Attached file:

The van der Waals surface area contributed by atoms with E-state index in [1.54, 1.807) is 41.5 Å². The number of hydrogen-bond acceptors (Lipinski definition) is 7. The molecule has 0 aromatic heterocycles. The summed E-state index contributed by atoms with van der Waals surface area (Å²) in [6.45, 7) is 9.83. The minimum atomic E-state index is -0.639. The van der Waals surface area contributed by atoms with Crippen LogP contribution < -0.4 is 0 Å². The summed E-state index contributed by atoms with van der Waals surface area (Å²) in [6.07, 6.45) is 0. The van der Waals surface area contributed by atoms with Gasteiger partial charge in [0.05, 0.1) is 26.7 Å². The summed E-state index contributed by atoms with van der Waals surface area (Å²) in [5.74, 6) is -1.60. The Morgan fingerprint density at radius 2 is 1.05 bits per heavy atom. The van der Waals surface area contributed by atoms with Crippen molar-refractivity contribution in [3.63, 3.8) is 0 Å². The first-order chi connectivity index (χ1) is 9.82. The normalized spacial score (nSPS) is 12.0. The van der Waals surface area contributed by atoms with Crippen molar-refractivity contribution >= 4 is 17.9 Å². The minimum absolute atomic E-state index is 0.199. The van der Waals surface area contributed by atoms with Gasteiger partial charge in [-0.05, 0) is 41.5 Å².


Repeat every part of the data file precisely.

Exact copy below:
The van der Waals surface area contributed by atoms with E-state index in [1.54, 1.807) is 41.5 Å². The number of hydrogen-bond acceptors (Lipinski definition) is 7. The molecule has 0 aromatic heterocycles. The summed E-state index contributed by atoms with van der Waals surface area (Å²) in [6.45, 7) is 9.83. The minimum atomic E-state index is -0.639. The van der Waals surface area contributed by atoms with Crippen LogP contribution < -0.4 is 0 Å². The summed E-state index contributed by atoms with van der Waals surface area (Å²) in [6.07, 6.45) is 0. The van der Waals surface area contributed by atoms with Gasteiger partial charge in [0.05, 0.1) is 26.7 Å². The summed E-state index contributed by atoms with van der Waals surface area (Å²) in [5.74, 6) is -1.60. The Morgan fingerprint density at radius 2 is 1.05 bits per heavy atom. The van der Waals surface area contributed by atoms with Crippen molar-refractivity contribution in [3.63, 3.8) is 0 Å². The first-order chi connectivity index (χ1) is 9.82. The normalized spacial score (nSPS) is 12.0. The van der Waals surface area contributed by atoms with Crippen molar-refractivity contribution >= 4 is 17.9 Å². The minimum absolute atomic E-state index is 0.199. The van der Waals surface area contributed by atoms with Gasteiger partial charge in [-0.05, 0) is 41.5 Å².